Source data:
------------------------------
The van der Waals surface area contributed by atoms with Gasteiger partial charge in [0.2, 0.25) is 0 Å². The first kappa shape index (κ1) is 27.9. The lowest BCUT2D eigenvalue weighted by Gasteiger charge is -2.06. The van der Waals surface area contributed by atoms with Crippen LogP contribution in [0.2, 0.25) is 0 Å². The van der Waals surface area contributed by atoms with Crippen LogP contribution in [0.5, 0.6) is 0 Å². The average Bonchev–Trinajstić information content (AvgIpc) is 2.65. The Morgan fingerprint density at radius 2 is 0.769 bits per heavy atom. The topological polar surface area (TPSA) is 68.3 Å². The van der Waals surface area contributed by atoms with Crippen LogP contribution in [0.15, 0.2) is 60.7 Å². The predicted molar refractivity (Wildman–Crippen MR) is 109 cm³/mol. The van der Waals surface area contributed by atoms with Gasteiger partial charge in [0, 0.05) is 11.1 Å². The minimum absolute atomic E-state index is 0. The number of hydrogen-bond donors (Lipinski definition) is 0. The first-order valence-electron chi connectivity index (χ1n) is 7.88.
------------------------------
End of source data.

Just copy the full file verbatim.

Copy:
The van der Waals surface area contributed by atoms with Gasteiger partial charge in [0.2, 0.25) is 0 Å². The first kappa shape index (κ1) is 27.9. The lowest BCUT2D eigenvalue weighted by Gasteiger charge is -2.06. The van der Waals surface area contributed by atoms with Crippen LogP contribution in [0.2, 0.25) is 0 Å². The van der Waals surface area contributed by atoms with Crippen LogP contribution in [0.5, 0.6) is 0 Å². The average Bonchev–Trinajstić information content (AvgIpc) is 2.65. The Morgan fingerprint density at radius 2 is 0.769 bits per heavy atom. The topological polar surface area (TPSA) is 68.3 Å². The van der Waals surface area contributed by atoms with Crippen LogP contribution in [0.15, 0.2) is 60.7 Å². The predicted molar refractivity (Wildman–Crippen MR) is 109 cm³/mol. The van der Waals surface area contributed by atoms with Gasteiger partial charge in [0, 0.05) is 11.1 Å². The minimum absolute atomic E-state index is 0. The number of hydrogen-bond donors (Lipinski definition) is 0. The first-order valence-electron chi connectivity index (χ1n) is 7.88.